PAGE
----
Support Your Local Quilt Shop

Happy Labor Day to all!

I’ll be teaching at Nancy’s Notions Quilting Expo this week and have been very busy making up kits for my  classes. When I realized how full the classes are (praise the Lord :-), I did a bit of panicking because kit making can be a bit overwhelming. My first thought was to just rush to my local Joann’s because it’s close and easy.

Then I gave myself a good mental shaking because:

1. I use quilt shop quality fabric in my quilts and should do no less for the projects my students will be making!

2. If we don’t patronize our local shops, we’ll lose them!

So I’d like to get on a soap box and take a stand for quilt shops. One of my favorite shops in the Milwaukee area was Fabric Fusion. It had an artsy personality and was owned by a hard working and creative couple. A friend recently related that quilters would go to Fabric Fusion, choose fabrics they liked, and write down the bolt information so they could go home and order it online for less. How disappointing. And this is a contributing factor to why Fabric Fusion is no longer with us :-(.

So, support your local quilt shop! It requires a lot of hard work and dedication to run a shop and it’s a tough business to keep finiancially profitable. Shops also provide many helpful services. We quilters are very tactile and neeeeeeeeeeed to touch fabric when we buy it.

Now this doesn’t mean I don’t want to keep my local Joann’s in business too. That store provides numerous jobs as well as a good price for non-fabric items that I need regularly. The hours are also quite convenient. Thus I really do like to spread my quilt shopping around.

On that note, I would like to share a recent lesson I’ve learned that would fit into the category “if it looks too good to be true, it probably is”. On a recent trip to Joann’s I saw a product I found intriguing:

I’ve been doing a lot of “thread tail hiding” on my latest quilts, using the technique I illustrated in my March 27th post called Loose Ends: I’m using the standard self threading needles and they work well, but sometimes they’re a bit tricky to pull the thread into. I decided I needed to try this “side opening design”, even though it was packaged as one of those “as seen on tv” deals. Please don’t waste your money! The needles were thick, dull, expensive and quite difficult to thread.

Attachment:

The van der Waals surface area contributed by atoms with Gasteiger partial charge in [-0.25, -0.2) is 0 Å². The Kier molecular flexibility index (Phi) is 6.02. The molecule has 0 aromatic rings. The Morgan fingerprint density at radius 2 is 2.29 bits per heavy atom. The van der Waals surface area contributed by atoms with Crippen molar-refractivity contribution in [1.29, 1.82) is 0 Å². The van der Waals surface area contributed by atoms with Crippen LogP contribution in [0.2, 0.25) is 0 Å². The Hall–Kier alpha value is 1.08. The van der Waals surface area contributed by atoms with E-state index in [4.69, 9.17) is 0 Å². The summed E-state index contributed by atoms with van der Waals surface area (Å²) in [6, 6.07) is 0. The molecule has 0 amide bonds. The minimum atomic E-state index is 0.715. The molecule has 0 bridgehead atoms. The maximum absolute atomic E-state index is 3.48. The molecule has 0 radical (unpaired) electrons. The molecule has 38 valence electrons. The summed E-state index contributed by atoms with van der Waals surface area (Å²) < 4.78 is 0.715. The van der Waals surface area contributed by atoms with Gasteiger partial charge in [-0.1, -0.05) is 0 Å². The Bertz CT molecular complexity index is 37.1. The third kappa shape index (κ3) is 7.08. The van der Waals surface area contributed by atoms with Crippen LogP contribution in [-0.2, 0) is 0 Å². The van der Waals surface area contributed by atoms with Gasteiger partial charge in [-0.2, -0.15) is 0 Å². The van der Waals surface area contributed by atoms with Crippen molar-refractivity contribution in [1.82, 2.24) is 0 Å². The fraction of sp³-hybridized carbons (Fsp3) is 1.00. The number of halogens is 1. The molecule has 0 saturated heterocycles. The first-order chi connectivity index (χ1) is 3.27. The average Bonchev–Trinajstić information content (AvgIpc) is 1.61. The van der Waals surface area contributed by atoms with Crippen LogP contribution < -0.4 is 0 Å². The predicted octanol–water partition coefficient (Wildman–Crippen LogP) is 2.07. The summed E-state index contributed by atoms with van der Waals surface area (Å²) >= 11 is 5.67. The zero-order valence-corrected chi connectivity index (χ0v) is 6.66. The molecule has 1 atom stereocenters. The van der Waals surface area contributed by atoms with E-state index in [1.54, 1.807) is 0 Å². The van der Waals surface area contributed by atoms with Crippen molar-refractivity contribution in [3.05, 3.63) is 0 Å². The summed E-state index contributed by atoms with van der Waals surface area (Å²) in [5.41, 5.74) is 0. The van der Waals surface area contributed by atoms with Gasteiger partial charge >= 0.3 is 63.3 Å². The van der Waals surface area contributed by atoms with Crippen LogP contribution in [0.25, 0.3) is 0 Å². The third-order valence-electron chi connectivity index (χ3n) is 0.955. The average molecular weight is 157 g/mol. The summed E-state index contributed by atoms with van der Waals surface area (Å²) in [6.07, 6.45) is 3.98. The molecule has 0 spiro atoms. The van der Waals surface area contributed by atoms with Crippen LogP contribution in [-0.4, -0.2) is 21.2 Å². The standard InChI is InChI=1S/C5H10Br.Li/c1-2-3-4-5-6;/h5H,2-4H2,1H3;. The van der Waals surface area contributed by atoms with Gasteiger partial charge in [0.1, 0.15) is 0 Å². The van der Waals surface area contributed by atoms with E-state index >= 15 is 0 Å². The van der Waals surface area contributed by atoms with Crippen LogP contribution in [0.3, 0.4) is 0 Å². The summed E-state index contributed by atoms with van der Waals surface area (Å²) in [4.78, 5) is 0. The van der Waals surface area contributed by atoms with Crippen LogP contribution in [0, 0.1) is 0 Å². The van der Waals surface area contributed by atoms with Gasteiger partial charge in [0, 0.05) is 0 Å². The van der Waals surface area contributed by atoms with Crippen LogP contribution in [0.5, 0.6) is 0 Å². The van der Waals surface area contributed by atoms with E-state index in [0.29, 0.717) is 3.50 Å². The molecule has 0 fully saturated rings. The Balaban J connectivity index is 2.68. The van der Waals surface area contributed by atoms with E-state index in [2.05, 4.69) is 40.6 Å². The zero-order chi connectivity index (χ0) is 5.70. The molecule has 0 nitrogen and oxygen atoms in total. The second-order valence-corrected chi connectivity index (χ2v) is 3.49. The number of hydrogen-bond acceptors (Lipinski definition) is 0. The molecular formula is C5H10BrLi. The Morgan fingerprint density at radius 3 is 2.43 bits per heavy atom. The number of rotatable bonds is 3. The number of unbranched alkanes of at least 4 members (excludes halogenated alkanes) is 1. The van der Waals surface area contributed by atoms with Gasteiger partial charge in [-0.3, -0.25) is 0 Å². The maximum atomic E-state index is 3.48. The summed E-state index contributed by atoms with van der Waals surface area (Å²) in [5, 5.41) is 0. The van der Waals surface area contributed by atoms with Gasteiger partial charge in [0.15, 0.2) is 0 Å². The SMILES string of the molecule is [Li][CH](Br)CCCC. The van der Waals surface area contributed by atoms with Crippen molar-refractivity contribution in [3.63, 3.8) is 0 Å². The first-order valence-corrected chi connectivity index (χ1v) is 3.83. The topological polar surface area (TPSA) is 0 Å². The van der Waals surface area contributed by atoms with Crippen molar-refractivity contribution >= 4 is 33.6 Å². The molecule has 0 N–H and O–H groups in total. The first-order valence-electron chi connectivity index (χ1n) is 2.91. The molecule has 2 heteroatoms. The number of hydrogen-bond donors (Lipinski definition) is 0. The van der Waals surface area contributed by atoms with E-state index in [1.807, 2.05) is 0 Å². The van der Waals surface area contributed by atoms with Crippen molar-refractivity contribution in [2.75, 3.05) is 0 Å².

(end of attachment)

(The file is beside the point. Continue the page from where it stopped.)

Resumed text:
Well, as of today the kits are together (with help from my dear husband) and I’m anxious to finish packing. Nancy’s Expo is always such fun. Hope to see many of you there! 


I just received a comment from Sarah B. informing us all that the original “Spiral Eye Needle” was designed by a woman named Pam Turner and is made in the USA. Sarah said that these needles are great, so I went to the website and ordered a set. I can’t wait to try them and I’ll be sure to share my thoughts in a future post :-)!

5 Opinions

  • Trish said:

    Thanks for the note on the One second needle. I’ve had my eye on these needles each time I go to joanns to try on my quilts. I’ll stich with the needles with the open tops.

  • Sandi said:

    I absolutely agree about supporting our local quilt shops! I struggle with this, though, because all of MY local quilt shops cater to a different aesthetic. There are five or six quilt shops within a half hour’s drive of me (I’m in south central Wisconsin) and they carry very few fabrics that appeal to me. They’re wonderful people – this is not a mod vs. trad bashing comment – but I don’t want to buy their fabric. It’s a bit of a Catch-22. I don’t shop there because they don’t carry fabric I like, and they don’t carry fabric I like because I don’t shop there. Lightbulb moment – if we want this to change, we need to talk openly with our quilt shop owners.

  • Louise said:

    Thanks for the info in the needles. In the picture they look big, but I might have been tempted to try them. Now I know not to.

  • Sarah B. said:

    There are some NICE needles called Spiral Eye that work really well. They are a bit pricy but work really well because they don’t come unthreaded and you can use them with kind of short tails. I had a problem with one and contacted the inventor. She was happy to have me return the needle for a replacement as she is very quality oriented. I bought mine at my local quilt shop :>) We are fortunate to have several quilt shops in our general area and they all have their own personality. One owner is a wonderful pattern designer whose latest pattern is generating lots of sales through Keepsake Quilting. We are so excited for her success!


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